“And this summer?”

“Well, next month is Mostly Mozart, and Beverly would have my head if I wasn’t here for it.” He was on the festival board. “But we’ll go somewhere in September, I think, or the beginning of October. I wonder what the anniversary will be like.”

“Of—?”

“Of the bombing. I’m sure there’ll be ceremonies, and something awful on television, but I wonder if . . .”

“If something will happen?”

“It’s funny, I didn’t want to speak the words. Let’s get off that subject, shall we? I do think we’ll travel in the early fall, but I really don’t know where. Caroline always wants to go to London, and that’s certainly a possibility, but I find myself drawn to Scan-dinavia.”

“Just so you’re home the beginning of November.”

“Oh, I’m certain we will be. But why?”

“Or even late October, so you can have an early look. I’ve got a show coming up that I’m over the moon about.”

“Oh, how exciting! New work by one of my favorites?” He was mad about Jeffcoate Walker, buying for his own collection as well as the museum’s, which had led Susan to speculate that he had depths no one suspected. As it was, Gregory Schuyler was an enigma, married for years to a beautiful woman but fitted out with the sensibilities and refined elegance of a homosexual.

His manner was distinctly gay, but his energy was not, and she’d often caught him looking at women in a way she’d never seen him look at men.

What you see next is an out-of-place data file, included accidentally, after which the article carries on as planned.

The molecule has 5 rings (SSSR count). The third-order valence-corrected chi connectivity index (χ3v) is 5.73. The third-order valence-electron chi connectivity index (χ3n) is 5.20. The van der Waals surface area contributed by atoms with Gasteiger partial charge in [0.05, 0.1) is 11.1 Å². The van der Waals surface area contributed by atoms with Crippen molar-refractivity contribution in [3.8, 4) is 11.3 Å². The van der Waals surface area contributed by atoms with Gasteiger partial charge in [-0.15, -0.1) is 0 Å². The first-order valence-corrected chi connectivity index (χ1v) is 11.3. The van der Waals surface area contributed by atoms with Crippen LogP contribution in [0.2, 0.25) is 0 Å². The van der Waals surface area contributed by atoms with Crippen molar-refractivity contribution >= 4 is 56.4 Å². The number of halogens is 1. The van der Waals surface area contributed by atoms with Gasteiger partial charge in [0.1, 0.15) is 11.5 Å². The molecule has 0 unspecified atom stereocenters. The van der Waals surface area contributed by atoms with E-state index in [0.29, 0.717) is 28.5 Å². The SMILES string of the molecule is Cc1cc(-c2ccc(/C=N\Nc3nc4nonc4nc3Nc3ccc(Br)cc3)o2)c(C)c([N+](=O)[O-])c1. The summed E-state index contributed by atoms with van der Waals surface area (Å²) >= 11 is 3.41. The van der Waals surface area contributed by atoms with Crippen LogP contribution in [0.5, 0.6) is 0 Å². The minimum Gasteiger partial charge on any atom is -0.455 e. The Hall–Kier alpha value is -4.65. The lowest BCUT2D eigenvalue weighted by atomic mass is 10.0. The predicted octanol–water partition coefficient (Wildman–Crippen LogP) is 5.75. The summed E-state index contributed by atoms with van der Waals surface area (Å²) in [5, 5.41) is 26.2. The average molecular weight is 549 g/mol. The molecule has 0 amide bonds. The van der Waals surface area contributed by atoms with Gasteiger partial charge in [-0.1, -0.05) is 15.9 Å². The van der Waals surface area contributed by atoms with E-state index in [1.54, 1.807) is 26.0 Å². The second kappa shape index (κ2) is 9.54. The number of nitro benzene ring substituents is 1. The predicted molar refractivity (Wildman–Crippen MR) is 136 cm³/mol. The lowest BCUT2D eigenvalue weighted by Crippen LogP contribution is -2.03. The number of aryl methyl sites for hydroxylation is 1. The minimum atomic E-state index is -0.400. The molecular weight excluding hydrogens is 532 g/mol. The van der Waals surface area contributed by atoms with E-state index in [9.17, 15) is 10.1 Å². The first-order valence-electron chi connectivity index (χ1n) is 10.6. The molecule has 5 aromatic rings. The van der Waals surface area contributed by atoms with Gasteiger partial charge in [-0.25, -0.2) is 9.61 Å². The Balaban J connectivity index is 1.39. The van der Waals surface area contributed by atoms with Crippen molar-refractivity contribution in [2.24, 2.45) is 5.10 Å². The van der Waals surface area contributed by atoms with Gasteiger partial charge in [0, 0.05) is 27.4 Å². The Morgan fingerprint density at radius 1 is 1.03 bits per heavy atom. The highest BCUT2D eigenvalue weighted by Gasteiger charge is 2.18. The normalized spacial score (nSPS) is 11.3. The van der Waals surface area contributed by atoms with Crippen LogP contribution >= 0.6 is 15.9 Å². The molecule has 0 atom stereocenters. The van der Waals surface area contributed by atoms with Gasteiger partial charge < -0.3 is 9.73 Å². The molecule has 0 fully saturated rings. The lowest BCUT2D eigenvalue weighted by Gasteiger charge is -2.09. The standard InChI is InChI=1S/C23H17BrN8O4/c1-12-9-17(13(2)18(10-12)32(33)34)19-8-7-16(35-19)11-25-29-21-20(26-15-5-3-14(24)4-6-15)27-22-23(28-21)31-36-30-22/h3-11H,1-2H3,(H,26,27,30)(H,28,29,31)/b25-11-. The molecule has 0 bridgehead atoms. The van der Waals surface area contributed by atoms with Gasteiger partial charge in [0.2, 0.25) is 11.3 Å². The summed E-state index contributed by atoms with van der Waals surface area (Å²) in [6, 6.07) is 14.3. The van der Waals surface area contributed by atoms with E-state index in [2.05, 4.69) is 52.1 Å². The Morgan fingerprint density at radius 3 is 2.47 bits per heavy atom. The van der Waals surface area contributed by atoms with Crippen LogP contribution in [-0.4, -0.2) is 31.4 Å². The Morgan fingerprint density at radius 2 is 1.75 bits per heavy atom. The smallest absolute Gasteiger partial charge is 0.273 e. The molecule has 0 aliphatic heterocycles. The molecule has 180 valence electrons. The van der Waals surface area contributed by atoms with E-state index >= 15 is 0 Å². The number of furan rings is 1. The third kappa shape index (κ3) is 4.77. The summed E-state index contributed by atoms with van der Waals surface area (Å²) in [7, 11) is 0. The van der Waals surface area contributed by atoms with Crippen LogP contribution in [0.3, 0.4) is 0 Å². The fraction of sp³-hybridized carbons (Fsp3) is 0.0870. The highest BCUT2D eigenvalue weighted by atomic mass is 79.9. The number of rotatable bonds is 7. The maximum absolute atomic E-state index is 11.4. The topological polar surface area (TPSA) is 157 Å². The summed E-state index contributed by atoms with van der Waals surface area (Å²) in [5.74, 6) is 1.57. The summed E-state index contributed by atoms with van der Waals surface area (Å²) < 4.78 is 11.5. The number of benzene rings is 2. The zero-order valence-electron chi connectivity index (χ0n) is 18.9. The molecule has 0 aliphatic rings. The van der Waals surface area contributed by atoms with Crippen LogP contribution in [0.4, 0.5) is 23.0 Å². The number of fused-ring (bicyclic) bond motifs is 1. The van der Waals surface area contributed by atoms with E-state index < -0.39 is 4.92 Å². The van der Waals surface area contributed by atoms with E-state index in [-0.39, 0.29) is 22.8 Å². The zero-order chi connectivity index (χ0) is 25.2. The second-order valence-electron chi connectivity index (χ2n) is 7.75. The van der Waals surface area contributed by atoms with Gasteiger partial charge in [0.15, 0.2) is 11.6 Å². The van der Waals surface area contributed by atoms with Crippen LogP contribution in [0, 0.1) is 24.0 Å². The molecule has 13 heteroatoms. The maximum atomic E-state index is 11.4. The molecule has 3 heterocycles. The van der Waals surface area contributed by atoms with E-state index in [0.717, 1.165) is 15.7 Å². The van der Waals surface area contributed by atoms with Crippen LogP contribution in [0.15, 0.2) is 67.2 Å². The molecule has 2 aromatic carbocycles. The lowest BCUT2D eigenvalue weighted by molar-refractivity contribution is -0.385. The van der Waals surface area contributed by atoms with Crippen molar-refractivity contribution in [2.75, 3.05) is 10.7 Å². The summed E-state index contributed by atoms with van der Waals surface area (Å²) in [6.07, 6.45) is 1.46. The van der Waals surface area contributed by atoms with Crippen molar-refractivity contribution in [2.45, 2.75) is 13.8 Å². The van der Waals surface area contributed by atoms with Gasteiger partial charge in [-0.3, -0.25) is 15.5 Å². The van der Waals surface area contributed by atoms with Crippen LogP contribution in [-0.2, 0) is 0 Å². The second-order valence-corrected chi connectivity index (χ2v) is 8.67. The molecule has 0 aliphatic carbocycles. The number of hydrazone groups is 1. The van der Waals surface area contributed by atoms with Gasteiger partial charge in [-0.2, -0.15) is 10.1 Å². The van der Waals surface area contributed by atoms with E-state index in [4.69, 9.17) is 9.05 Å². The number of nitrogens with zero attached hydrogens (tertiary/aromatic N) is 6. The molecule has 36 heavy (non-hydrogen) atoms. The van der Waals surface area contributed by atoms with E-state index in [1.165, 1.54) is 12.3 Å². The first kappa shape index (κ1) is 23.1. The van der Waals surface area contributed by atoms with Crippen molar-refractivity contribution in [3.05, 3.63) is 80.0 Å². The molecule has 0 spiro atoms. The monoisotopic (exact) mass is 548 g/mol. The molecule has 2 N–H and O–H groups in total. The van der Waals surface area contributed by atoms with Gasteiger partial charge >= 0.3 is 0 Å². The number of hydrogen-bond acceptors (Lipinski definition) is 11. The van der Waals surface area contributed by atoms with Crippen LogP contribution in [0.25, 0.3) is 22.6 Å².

The common wisdom with such men was that they were so deep in the closet they didn’t even know it themselves, and she supposed it was possible, and how could you disprove a premise like that, anyway? Until they invented an instrument to read a man’s unconscious mind, the argument would remain moot.

“New work,” she said, “by an artist I know you haven’t seen before, because no one has. He’s my own discovery, Gregory, and I’m sure he’s mad as a hatter, but what he’s done with it is absolutely incredible.”

“That is exciting. A painter?”

“A sculptor. An assembler, really, and unlike anyone you’ve ever seen.”

“African-American?”

“Yes.”

“I won’t say they seem to have a gift for it, that’s as patronizing as prattling about a natural sense of rhythm, but much of the best work in that vein is African-American, isn’t it? How ever did you find him, Susan? Did you go down to Mississippi and poke around little black towns in the Delta?”

“He’s local.”

“He’s a New Yorker?”

She nodded.

“Oh, I almost wish you hadn’t told me. Now I can’t wait until the fall. Do I absolutely have to wait, Susan? Can’t I have a sneak preview?”

“You can have an early look,” she said, “but not this early.

Nobody’s seen the work yet, and nobody’s going to see it for at least three months.”

“That’s what? The middle of October?”

“As soon as I finish with jury duty.”

“Oh, dear. Suppose you get on a case?”

“I won’t. Maury Winters told me how to make sure that doesn’t happen. I’ll just have to spend three days sitting around a court-house and being bored.”

“Knowing you,” he said, “you’ll run into somebody who does paintings on black velvet of Elvis Presley turning into a werewolf.

Does your new discovery have a name?”

“He does, and I just wish I could remember it.”

“Susan, Susan, Susan. You’re an impossible tease. I hope you know that.”

“I know,” she said, “and it’s completely unintentional. I wasn’t going to mention him at all, but—”

“Oh, please. That’s why you wanted to have lunch in the first place.”